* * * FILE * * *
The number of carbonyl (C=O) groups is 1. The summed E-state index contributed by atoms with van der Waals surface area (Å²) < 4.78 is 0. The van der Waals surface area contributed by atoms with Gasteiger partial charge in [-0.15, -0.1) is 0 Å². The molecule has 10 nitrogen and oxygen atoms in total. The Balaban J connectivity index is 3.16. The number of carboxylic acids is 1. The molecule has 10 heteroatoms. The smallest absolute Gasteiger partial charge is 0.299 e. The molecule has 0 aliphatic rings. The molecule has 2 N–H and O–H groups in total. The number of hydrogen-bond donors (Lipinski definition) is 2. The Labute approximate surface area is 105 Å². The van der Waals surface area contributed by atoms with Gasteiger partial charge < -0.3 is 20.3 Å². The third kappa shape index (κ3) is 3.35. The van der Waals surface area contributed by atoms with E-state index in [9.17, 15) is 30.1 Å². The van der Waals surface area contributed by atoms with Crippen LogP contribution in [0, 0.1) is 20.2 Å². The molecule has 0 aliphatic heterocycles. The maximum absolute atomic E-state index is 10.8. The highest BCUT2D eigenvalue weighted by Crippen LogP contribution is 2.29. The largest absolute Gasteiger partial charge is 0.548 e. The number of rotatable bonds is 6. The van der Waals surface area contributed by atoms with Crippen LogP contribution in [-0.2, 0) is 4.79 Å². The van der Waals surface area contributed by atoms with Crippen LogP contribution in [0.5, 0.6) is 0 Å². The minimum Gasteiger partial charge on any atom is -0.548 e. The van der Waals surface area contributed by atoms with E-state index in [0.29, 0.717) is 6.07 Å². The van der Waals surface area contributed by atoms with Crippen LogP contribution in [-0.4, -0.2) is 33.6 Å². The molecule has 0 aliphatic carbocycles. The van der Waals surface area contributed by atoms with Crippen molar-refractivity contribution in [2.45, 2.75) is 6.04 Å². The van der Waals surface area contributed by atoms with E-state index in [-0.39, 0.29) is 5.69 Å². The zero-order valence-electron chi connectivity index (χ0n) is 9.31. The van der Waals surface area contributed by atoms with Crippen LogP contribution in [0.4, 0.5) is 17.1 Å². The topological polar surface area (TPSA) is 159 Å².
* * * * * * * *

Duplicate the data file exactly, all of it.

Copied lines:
The number of carbonyl (C=O) groups is 1. The summed E-state index contributed by atoms with van der Waals surface area (Å²) < 4.78 is 0. The van der Waals surface area contributed by atoms with Gasteiger partial charge in [-0.15, -0.1) is 0 Å². The molecule has 10 nitrogen and oxygen atoms in total. The Balaban J connectivity index is 3.16. The number of carboxylic acids is 1. The molecule has 10 heteroatoms. The smallest absolute Gasteiger partial charge is 0.299 e. The molecule has 0 aliphatic rings. The molecule has 2 N–H and O–H groups in total. The number of hydrogen-bond donors (Lipinski definition) is 2. The Labute approximate surface area is 105 Å². The van der Waals surface area contributed by atoms with Gasteiger partial charge < -0.3 is 20.3 Å². The third kappa shape index (κ3) is 3.35. The van der Waals surface area contributed by atoms with E-state index in [9.17, 15) is 30.1 Å². The van der Waals surface area contributed by atoms with Crippen LogP contribution in [0, 0.1) is 20.2 Å². The molecule has 0 aliphatic heterocycles. The maximum absolute atomic E-state index is 10.8. The highest BCUT2D eigenvalue weighted by Crippen LogP contribution is 2.29. The largest absolute Gasteiger partial charge is 0.548 e. The number of rotatable bonds is 6. The van der Waals surface area contributed by atoms with Crippen LogP contribution in [-0.2, 0) is 4.79 Å². The van der Waals surface area contributed by atoms with Crippen LogP contribution in [0.5, 0.6) is 0 Å². The minimum Gasteiger partial charge on any atom is -0.548 e. The van der Waals surface area contributed by atoms with E-state index in [0.29, 0.717) is 6.07 Å². The van der Waals surface area contributed by atoms with Crippen LogP contribution in [-0.4, -0.2) is 33.6 Å². The molecule has 0 aliphatic carbocycles. The van der Waals surface area contributed by atoms with Crippen molar-refractivity contribution in [2.45, 2.75) is 6.04 Å². The van der Waals surface area contributed by atoms with E-state index in [-0.39, 0.29) is 5.69 Å². The zero-order valence-electron chi connectivity index (χ0n) is 9.31. The van der Waals surface area contributed by atoms with Crippen LogP contribution in [0.4, 0.5) is 17.1 Å². The topological polar surface area (TPSA) is 159 Å².